For many years, Medicare only paid for wheelchairs if someone was nonambulatory, meaning unable to walk at all. While the Center for Medicare and Medicaid Services revised the guidelines to include the inability to complete an "activity of daily living," the qualifier remained: "in the home."

"There is a group of people out there who are not getting what they need," Crane says.

Trapped inside

For many disability advocates, the right to live in one's home, within a community of one's choosing, instead of a large institution, was a heralded victory in disability rights. In the landmark case Olmstead vs. L.C., the Supreme Court ruled that people with disabilities had the right to live outside of institutions, to be supported in their own home, and that being forced to live in an institution was a violation of the Americans with Disabilities Act.

But now home feels like a prison to some. The bars are invisible, but the virtual house arrest stands intact.

If it were not for employer-provided health insurance, Judi Rogers knows that she could easily be trapped inside her home. Rogers was born with hemiplegic cerebral palsy, which limits her mobility on the left side of her body. Even so, she was walking at the typical age of one, and did not have to depend on a wheelchair to get around. That changed when she was diagnosed with breast cancer. "The chemo just wiped me out," Rogers recalls.

Because she was lying down for such an extended period of time, her already challenged muscles knotted, and she could barely walk. Suddenly simple things became difficult. It was chancy going to the grocery store because if they didn't have a motorized cart available, she just had to turn around and go home. "Something like that basically stopped me from going about my life," says Rogers.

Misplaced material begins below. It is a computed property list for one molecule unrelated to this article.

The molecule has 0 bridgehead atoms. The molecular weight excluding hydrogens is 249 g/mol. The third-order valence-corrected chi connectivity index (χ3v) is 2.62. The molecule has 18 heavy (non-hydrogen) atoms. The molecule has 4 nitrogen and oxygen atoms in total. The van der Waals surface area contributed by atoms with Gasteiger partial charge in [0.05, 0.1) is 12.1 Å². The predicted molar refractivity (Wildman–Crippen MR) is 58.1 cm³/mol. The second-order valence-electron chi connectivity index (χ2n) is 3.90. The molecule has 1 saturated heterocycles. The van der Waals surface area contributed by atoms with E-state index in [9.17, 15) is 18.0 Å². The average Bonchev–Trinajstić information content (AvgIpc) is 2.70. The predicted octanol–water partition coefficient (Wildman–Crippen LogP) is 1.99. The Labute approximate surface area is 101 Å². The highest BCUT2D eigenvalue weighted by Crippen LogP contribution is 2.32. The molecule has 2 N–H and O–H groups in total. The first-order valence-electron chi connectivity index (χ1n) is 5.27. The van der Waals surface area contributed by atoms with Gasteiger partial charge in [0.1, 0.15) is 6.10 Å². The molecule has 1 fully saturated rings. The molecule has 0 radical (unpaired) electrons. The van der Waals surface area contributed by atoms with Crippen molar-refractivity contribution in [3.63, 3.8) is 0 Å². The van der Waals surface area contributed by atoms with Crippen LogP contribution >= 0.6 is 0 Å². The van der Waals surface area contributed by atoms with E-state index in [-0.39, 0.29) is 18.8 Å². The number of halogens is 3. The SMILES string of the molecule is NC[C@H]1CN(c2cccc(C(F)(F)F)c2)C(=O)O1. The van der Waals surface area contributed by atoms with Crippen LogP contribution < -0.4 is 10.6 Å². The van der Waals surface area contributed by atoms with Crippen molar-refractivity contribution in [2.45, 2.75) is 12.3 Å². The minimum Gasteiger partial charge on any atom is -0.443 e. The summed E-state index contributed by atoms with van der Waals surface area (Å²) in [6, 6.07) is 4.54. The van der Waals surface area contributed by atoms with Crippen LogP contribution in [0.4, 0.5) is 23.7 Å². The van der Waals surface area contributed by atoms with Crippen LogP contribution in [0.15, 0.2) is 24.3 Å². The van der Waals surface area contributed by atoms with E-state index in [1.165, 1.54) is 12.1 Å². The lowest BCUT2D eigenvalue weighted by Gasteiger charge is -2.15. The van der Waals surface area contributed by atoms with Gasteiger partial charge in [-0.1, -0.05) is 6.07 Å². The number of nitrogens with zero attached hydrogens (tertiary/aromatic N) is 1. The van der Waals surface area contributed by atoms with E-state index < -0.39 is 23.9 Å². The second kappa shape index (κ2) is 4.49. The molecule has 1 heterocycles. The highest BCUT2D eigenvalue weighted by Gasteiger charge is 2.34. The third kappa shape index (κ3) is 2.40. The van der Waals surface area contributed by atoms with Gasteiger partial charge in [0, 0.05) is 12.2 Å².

As a result of her battle with cancer, she ended up needing a wheelchair. Luckily, she had private health insurance that paid for the wheelchair; otherwise, she may have been in for a struggle. Now this power wheelchair is 10 years old. Rogers doesn't depend on it as much anymore, but she remembers how everyday tasks became long and tiring and now advocates for families who have to work around Medicare's draconian policy.

Last fall, Medicare made the guidelines even more rigid, categorizing people by types of diagnoses in order to decide what kind of wheelchair to cover.

"You really can't just group people with the same diagnosis," says Lois Tucker, an occupational therapist who works at a Rehabilitative Technology Supplier (RTS) in New York. "Two people with rheumatoid arthritis can be very different cases. One person could be basically paraplegic, but Medicare still would only cover a group two [lower functioning] wheelchair for them."

Worse yet, Medicare will not cover the highest functioning wheelchairs (groups four, five, and six) at all now.

Jenny Lieberman predicts that what seems like an attempt to save money will begin to require more and more funds as the long-term consequences of the stingy policy materialize.

"If someone cannot make it a couple blocks to the grocery store, then a home care worker may have to push a manual wheelchair down the street," she says. "Using improper or inadequate equipment can result in further injury, which then requires more assistive equipment and home care workers."

The shadow of fraud

Though the origin of the "in the home" clause is obscure, some advocates believe that it started out as a way to distinguish between equipment used in a hospital setting and equipment used in a personal home. Now it's being used as a way to save money.

The substantial cost of a power wheelchair (at least $1,200) became a magnet for perpetrators of fraud in the 1990s. The Center for Medicare and Medicaid Services tried to stop the fraudulent claims after they realized the excessive charges for power wheelchairs, but were hard-pressed to sort out what was real from what was false. As a result, requirements became more stringent as to who could receive a power wheelchair and required more paperwork to prove the validity of a claim.